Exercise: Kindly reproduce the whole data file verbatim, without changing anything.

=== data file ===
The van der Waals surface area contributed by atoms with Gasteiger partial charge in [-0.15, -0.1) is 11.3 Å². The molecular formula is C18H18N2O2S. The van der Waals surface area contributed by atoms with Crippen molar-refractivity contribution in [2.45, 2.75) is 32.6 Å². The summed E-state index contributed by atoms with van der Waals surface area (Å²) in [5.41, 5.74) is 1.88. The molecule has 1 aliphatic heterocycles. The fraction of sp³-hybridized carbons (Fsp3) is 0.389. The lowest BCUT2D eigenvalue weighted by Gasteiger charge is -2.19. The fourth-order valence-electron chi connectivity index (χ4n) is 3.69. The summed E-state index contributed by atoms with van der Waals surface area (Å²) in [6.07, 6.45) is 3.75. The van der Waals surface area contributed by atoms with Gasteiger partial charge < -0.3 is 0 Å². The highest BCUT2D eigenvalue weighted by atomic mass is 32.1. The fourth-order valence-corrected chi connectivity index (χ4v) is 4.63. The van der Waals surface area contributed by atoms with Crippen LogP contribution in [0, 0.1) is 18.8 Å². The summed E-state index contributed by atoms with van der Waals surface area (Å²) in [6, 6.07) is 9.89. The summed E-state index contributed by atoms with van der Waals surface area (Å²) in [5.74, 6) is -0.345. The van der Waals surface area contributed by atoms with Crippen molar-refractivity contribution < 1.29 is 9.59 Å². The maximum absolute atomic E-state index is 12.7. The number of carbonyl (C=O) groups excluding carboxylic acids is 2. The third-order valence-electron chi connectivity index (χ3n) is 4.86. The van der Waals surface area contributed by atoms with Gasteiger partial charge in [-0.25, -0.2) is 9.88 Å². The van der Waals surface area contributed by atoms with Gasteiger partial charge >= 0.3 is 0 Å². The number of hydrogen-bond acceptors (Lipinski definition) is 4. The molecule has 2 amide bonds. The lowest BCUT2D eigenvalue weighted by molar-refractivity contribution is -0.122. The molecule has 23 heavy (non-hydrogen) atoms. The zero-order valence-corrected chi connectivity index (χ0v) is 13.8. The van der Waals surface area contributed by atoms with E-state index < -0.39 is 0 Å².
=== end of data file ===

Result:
The van der Waals surface area contributed by atoms with Gasteiger partial charge in [-0.15, -0.1) is 11.3 Å². The molecular formula is C18H18N2O2S. The van der Waals surface area contributed by atoms with Crippen molar-refractivity contribution in [2.45, 2.75) is 32.6 Å². The summed E-state index contributed by atoms with van der Waals surface area (Å²) in [5.41, 5.74) is 1.88. The molecule has 1 aliphatic heterocycles. The fraction of sp³-hybridized carbons (Fsp3) is 0.389. The lowest BCUT2D eigenvalue weighted by Gasteiger charge is -2.19. The fourth-order valence-electron chi connectivity index (χ4n) is 3.69. The summed E-state index contributed by atoms with van der Waals surface area (Å²) in [6.07, 6.45) is 3.75. The van der Waals surface area contributed by atoms with Gasteiger partial charge < -0.3 is 0 Å². The highest BCUT2D eigenvalue weighted by atomic mass is 32.1. The fourth-order valence-corrected chi connectivity index (χ4v) is 4.63. The van der Waals surface area contributed by atoms with Crippen LogP contribution in [0, 0.1) is 18.8 Å². The summed E-state index contributed by atoms with van der Waals surface area (Å²) in [6, 6.07) is 9.89. The summed E-state index contributed by atoms with van der Waals surface area (Å²) in [5.74, 6) is -0.345. The van der Waals surface area contributed by atoms with Crippen molar-refractivity contribution < 1.29 is 9.59 Å². The maximum absolute atomic E-state index is 12.7. The number of carbonyl (C=O) groups excluding carboxylic acids is 2. The third-order valence-electron chi connectivity index (χ3n) is 4.86. The van der Waals surface area contributed by atoms with Gasteiger partial charge in [-0.25, -0.2) is 9.88 Å². The van der Waals surface area contributed by atoms with Gasteiger partial charge >= 0.3 is 0 Å². The number of hydrogen-bond acceptors (Lipinski definition) is 4. The molecule has 2 amide bonds. The lowest BCUT2D eigenvalue weighted by molar-refractivity contribution is -0.122. The molecule has 23 heavy (non-hydrogen) atoms. The zero-order valence-corrected chi connectivity index (χ0v) is 13.8. The van der Waals surface area contributed by atoms with E-state index < -0.39 is 0 Å².